25. Also in the lobby, you could have small clinics the solve small problems that are likely to face women. Examples might be: How do I get car work done with out feeling like I am being cheated? How do I contract for home improvements or repairs successfully (Angie's list, etc.)? How do I select medical care that is the best for my needs? What should I look for in a children's daycare? Interior design tips, Party ideas, Wine selection, etc...

    BTW, My wife and I spent a very enjoyable morning in Vail shooting photos in the Betty Ford Alpine Garden in a side trip while visiting my sister in Colorado Springs. Love the river running through that little community. Wind is a bit tough on photographers though. Well done! ...hmmm...Karma?
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      Nov 10 2013: Robert, you're in a flow!

      21. TED is distinct from TEDx. Locally organized TEDx events are likely to employ all of these building the buzz locales. TED sells out a year in advance and employs a comprehensive screening for attendees it invites to attend. Many TEDx's in large cities where the demand far exceeds the supply of seats also use an application process to choose as carefully those in the seats as those on the stage.

      22. Good point we all like a deal! Bringing a friend is a natural for girlfriends.

      23. Competition as well as collaboration are both within the zeitgeist of TEDx's,

      24. Yes, including partners is a common opportunity that goes unfulfilled for many TEDx's and is an often talked about in all learning platforms. Your suggestions for female frequented consumer companies is a clear channel for potential partners. Making the event as interesting as possible in our social spaces to women and girls without alienating the men who attend our events. For TEDxVailWomen the ratio is about 3 to 1 females to males. How could those interactive spaces be gender neutral while appealing to leading edge innovations in their industries?

      25. There may even be a TEDx talk within this list. We'll offer childcare to support including Latina moms who may not otherwise be able to attend the 12 hour Xperience. Betty Ford Alpine Gardens will host a mega crossword puzzle, naturally. I used to serve that Foundation decades ago and Betty was a good friend. The highest public garden in the US is a treasure of alpine colors, forms, and fragrances. Please do share a digital memory or two from your visit to our precious gardens at TEDxVailWomen Facebook page. There you can catch up on ideas relevant to Vail's thinkers and doers of all sexes. Can you imagine a TEDx talk we could invite its long time horticulturalist or its waterfall and boulder designer to deliver-innovative, inventive, investigative, interesting, insightful, and inclusive, naturally?
      • Nov 10 2013: 24. How could those interactive spaces be gender neutral while appealing to leading edge innovations in their industries? Make the balance of the group reflect the balance you seek. Appeals to the mind and not the gender (Books, Food, Computers(Amanda)), and travel might fit the bill).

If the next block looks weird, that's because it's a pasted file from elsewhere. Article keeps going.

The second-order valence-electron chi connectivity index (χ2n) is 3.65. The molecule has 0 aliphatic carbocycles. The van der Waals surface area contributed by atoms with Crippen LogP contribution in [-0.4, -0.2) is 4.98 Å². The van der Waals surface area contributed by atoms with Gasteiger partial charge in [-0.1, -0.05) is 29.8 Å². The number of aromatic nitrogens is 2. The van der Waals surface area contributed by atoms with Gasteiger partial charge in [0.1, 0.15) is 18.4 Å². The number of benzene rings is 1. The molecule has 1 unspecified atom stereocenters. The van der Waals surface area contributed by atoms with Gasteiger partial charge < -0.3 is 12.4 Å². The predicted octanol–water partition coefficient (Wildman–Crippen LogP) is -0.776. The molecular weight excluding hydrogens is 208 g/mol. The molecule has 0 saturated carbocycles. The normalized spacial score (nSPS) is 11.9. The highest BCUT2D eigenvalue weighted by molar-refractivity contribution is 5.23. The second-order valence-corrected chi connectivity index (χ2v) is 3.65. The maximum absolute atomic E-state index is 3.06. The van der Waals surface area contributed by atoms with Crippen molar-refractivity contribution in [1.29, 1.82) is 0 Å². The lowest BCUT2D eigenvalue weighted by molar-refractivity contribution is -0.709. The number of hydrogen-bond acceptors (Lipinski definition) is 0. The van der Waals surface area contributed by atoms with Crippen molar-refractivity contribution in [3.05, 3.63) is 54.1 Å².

25. Can you imagine a TEDx talk we could invite its long time horticulturalist or its waterfall and boulder designer to deliver-innovative, inventive, investigative, interesting, insightful, and inclusive, naturally? Yes, living in harmony with nature heightens the senses and would also be a gender neutral topic.
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          Nov 10 2013: 25. We concur and nature-based wisdom is a common thread throughout many TEDx talks. Earth, an original teacher, ultimately gets the last vote on species that remain living over time.
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    Nov 9 2013: Bryan, I am the grateful recipient of a quota 35 years ago for women to attend the US MIlitary Service Academies, receiving an appointment to US Air Force Academy from then Congressman Les Aspin, later to become Defense Secretary. That being said, TEDx organizers are free to program our events as we wish. Quota is contraculture TEDx events. TED Cred contributes to TEDx events being respected and attractive to Xtraordinary voices waiting to be heard and invited to speak on TEDx stages. So it is not likely that quotas would be invoked by organizers. Cred trumps supply and demand.
    • Nov 10 2013: If you want "balance", only a quota will work. What is your priority? I had thought that the Service Academy policy was not a quota but a realignment of standards to essentially eliminate a quota of "little to no women at all".
  • Nov 9 2013: Institute a quota. That's the only thing that will work. Good luck maintaining credibility.
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    Nov 9 2013: Daniel, there is great interest on the part of TEDx organizers to be as inclusive and diverse as possible in presenting ideas to and from our communities at our TEDx events. There have been more than 8,200 TEDx events since 2009. With a slight shift in sourcing who presents on what on our stages, a fresh set of ideas may begin to flow throughout the world. With historically less access, the female perspective has lacked channels through which it could impact the decisions being made in civil society.
  • Nov 9 2013: 16. How about a group of High School aged women speaking on the problems they see for women in thier generation. Similarly, college seniors.

    17. Women think differently in some areas than men, but not all women, and not all areas. Perhaps a speaker that was versed in these differences and their root causes, accompanied by strategies for overcoming the problems and exploiting the intellectual talents. I think something on types of intelligence would be nice (http://en.wikipedia.org/wiki/Intelligence). I like Howard Gardner's ideas the best i think.